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Nelson Historical Society Journal, Volume 1, Issue 1, November 1955

An Old Admiralty Chart

An Old Admiralty Chart

All of us who have read Mrs Ruth Allan's "History of Port Nelson" should find much of very great interest in this chart of Nelson Port in the very early days. As less than eight years had elapsed since Captain Arthur Wakefield had decided on this site for the proposed settlement of Nelson it is not surprising that there was no light house; and that the small sailing ships, very much at the mercy of wind and uncharted tides, were so frequently wrecked.

Mrs Allan writes:—"H.M.S. Acheron, making for the Admiralty a survey of N.Z. coasts, spent from 24th August to 5th September, 1849, at Nelson. The resulting Admiralty chart, drawn by Capt. J. L. Stokes, and published in 1850, shows both the outer fairway and the entrance well marked with buoys and beacons. Vessels entering the inner fairway lined up the shore beacons, or they kept the door of a white store in line with the chimney of Mr Stafford's House.

In 1854 Capt. Drury, of the Pandora, added further details. The copy we are looking at is based on the original 1849 chart with Capt. Drury's additions. Touching his work Mrs Allan says:—"H.M.S. Pandora arrived in Nelson on 22nd Oct., 1854, and surveyed the entrance to the Waimea river. Capt. Drury recommended that buoys be laid down so that ships could take refuge in the river mouth, when unable to enter the harbour."

Looking closely at this chart we note:—the obvious absence of the Cut (which came some 60 years later); Arrow Rock (or Fifeshire Rock) then much higher than now; Haven Road, leading not to our Rocks Road but to a steep scarp of rock cliffs; and further round, south-west of the cliffs, an area of boulders and a little sand (not our present Tahuna sands, but much more inland); water, as we can see covered all our present sands area —and this was river water. Particularly noticeable is the course of the Eastern Branch of the Waimea. On its right bank, that is its East side, among low swamps we see the solitary cob house of Mr Edward Green, who had come out on the Lord Auckland in 1842; the ground floor of his house is at present the home of Mr Richards.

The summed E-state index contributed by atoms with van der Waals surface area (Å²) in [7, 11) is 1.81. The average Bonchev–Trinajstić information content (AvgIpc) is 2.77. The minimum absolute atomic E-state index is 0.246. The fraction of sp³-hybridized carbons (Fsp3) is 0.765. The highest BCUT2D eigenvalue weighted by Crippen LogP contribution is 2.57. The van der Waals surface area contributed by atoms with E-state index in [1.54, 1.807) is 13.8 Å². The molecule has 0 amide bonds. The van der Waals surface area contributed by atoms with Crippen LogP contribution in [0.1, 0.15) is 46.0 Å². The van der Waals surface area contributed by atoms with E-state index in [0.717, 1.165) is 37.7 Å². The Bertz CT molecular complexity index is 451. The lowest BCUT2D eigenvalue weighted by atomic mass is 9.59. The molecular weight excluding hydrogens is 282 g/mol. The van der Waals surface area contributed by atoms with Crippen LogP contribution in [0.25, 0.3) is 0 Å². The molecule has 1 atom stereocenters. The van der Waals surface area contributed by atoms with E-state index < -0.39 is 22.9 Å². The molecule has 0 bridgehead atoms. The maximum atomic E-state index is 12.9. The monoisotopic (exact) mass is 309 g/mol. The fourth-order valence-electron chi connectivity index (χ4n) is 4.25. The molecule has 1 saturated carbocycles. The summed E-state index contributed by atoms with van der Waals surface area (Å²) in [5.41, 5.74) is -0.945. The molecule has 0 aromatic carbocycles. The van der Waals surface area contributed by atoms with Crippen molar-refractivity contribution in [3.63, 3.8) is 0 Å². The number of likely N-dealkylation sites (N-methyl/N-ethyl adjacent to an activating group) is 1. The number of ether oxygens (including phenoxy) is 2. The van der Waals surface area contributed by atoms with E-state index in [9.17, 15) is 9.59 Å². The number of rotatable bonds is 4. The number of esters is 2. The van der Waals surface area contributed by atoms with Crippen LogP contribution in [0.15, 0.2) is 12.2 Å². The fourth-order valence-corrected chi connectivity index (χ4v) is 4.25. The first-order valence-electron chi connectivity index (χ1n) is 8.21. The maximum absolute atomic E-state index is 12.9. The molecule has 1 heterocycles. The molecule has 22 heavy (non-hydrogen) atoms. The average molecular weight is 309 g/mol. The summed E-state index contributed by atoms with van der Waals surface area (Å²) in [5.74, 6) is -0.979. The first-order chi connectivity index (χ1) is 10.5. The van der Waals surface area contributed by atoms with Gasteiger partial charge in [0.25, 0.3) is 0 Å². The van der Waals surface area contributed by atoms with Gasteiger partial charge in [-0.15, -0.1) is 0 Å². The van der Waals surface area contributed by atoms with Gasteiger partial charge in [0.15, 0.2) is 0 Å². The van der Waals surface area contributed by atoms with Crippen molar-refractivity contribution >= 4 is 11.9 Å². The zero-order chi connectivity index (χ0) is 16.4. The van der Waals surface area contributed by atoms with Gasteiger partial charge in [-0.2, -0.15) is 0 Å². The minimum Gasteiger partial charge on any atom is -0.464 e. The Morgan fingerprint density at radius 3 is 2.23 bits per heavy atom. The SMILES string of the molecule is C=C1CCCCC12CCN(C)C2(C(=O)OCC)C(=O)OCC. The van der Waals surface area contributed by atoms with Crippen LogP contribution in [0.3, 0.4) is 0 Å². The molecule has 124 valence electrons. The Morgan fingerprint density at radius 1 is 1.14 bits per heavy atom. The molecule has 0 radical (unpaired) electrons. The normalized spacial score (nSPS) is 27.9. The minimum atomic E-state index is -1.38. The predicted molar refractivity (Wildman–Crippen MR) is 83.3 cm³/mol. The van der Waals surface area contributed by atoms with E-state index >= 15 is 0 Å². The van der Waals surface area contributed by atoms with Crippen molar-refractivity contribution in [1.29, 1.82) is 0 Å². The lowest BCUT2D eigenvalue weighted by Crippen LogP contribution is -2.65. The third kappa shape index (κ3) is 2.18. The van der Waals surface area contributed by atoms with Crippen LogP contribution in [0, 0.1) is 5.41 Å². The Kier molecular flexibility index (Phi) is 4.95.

As far as we can judge, this eastern branch, in 1849, flowed over the site of the present motor camp, or perhaps over the rather depressed area between the camp and the outer sand hills. Mrs Allan, p.1,2, says:—"When the N.Z. Company settlers arrived in Nelson, the Waimea river discharged most of its waters through an eastern outlet, sweeping over the Tahuna Beach (i.e., what is now Tahuna Beach) and along the foot of the hills between Tahunanui and Magazine Point. Across the mouth lay the huge Waimea sandbank, known to navigators as 'The Flats'."

Only the beginning of this huge sand bank, reaching about ten miles across Rabbit Island, appears on our chart. The Maitai river, with the tidal water from the Nelson mudflats, met the outflowing Waimea stream about 800 yards west of the harbour entrance; the resulting swirl at their page Ninejunction scoured out a deep area, named on our chart "Bolton Hole". Explanatory printing on the chart reads: "Ships sometimes took refuge here from outer anchorage in severe north west gales." And this is where Capt. Drury, in his 1854 survey, recommended that buoys be laid.

Old Nelsonians used the term "Western Entrance" for this mouth of the Eastern Waimea, to distinguish this anchoring region from the more usual, more eastern harbour entrance. And now not ships but motorists are to be found sheltering in the region of the "Western Entrance".

Other interesting places on this chart include:—Thompson's house, painted white to aid navigators; the low-water track round the Rock Cliffs; the red and white shore beacons, opposite the tip of Haulashore; the white store and Mr Stafford's chimney, so often used by pilots; Beit's Jetty, and just beyond Green's Point; and up the hill, standing 265 feet above water, Signal Staff.

Returning to the Waimea River, we think back to the problems facing Wakefield and the Expedition men— where to find a site of 1,100 acres for a town, suitable suburban land, and 150-acre farms for those settlers already at sea, sailing for a yet unknown "Nelson". The Waimea plains promised a fair amount of farmland; and the simplest way into this region was up the eastern branch by boat. J. S. Cotterell, later killed at the Wairau, as one of the surveyors of Waimea West block, arranged for a jetty, "Cotterells' Landing", which he made the base for his surveys. According to Mr J. Stewart, the site was at the boat sheds on Pearl Creek, below Appleby Bridge; and one cargo, a prefabricated house built in England for Mr C. Dillon, was taken up this eastern branch by whale boat, unloaded at Cotterell's Landing, and then jolted across country on a bullock waggon.

Another interesting trip was that made when Bishop Mules, then clergyman at St. Michael's, Waimea West, took his bride, Miss Laura Blundell, to her new home, in 1870.

Later developments were to make our chart very much out of date. As Mrs Allan says (p.52): "So long as the eastern outlet of the Waimea River was set near Arrow Rock the scour was sufficient to maintain the bar at a constant level." But, suddenly, the Waimea took unto itself a new channel; "By 1881 the old Eastern outlet was dry at ordinary spring tides." From then onwards the Ta huna Sands, for many years known as 'Green's Sands', began to build up; but the process was a slow one. In the late eighties the sea still reached the tea-rooms site; until the First World War the Beach road fully deserved its name.

And so, when next surveying the lovely bathing beach from the top of the hills, let your imagination carry you back one hundred years, when that most useful river, the Eastern Branch, provided a waterway for the settlers of the Plains and a safe anchorage for wind-tossed sailing ships.